I look at this way: The Community Forum is not the same as a dedicated Customer Support chat session between an Upwork rep and a user. Threads in the Forum are dual purpose: They can be used to answer a specific individual's questions, but also used to inform and educate other people who read them.

 

It is useful to discuss topics in a thread such as this one, even if we don't have all the details. If answers don't fully apply to the writer of a post, that person can provide additional details. But the discussion about the topic is still useful.

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Tiffany S Member Since: Jan 15, 2016
8 of 18

Petra R wrote:

Personally, I believe there are two types of "revisions"

 

1. Revisions that mean fixing mistakes made in the original work. Such as the contract was to draw 5 pink cats, the freelancer created 4 blue dogs, or 4 pinks cats with 5 legs each, or 7 stick insects. The client asked to get that changed to 5 pink cats.

 

2. Revisions that result from the client changing the scope. Such as the contract was to draw 5 pink cats, the freelancer created a competent drawing of 5 pink cats, the client changed their mind and decided they'd rather have 17 green ferrets in watercolour.

 

In scenario 1. the client is not being unreasonable to expect to get what they have already paid for.

In scenario 2. the client is asking for free work.

 

I once translated an article into the wrong language (my fault, wasn't paying attention) on an hourly contract. I obviously didn't expect to log the time for translating into the correct language.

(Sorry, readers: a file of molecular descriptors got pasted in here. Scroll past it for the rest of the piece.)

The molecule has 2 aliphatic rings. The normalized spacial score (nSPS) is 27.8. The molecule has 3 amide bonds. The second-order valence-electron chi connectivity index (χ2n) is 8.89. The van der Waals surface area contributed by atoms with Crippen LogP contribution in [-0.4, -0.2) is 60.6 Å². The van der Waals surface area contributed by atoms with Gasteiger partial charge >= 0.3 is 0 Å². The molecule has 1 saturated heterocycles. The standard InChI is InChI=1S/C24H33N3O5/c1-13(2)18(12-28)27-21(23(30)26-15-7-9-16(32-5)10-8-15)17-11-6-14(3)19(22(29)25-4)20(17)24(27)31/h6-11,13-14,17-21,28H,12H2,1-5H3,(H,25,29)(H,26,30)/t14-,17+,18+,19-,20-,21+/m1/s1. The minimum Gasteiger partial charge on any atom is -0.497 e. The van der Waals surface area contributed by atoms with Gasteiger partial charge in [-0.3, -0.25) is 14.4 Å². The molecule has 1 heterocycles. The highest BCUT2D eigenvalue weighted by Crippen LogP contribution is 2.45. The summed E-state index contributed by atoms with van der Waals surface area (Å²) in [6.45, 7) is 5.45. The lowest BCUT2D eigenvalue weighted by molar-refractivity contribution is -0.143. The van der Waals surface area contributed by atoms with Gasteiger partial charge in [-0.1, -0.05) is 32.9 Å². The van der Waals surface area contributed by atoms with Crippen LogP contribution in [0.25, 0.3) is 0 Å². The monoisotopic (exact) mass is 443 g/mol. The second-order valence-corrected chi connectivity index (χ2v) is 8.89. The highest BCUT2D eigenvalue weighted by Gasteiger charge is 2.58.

There is a third type that every revision request I have ever received falls into--something along the lines of "These 5 pink cats look great, but I think they'd be ever cuter with eyelashes. Could you add those?"

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Petra R Member Since: Aug 3, 2011
9 of 18

Tiffany S wrote:


There is a third type that every revision request I have ever received falls into--something along the lines of "These 5 pink cats look great, but I think they'd be ever cuter with eyelashes. Could you add those?"


"Sure! Great idea!! Let's add  eyelashes! That would work out at $ XXX - why don't you release the the funds for the current milestone and then set up a new milestone for $ XXX for the eyelashes?"

 

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Preston H Member Since: Nov 24, 2014
10 of 18

 If eyelashes are not specified in the original written agreement, then a client asking for eyelashes constitutes asking for free work. Such a request can be handled politely and professionally, as Petra demonstrated.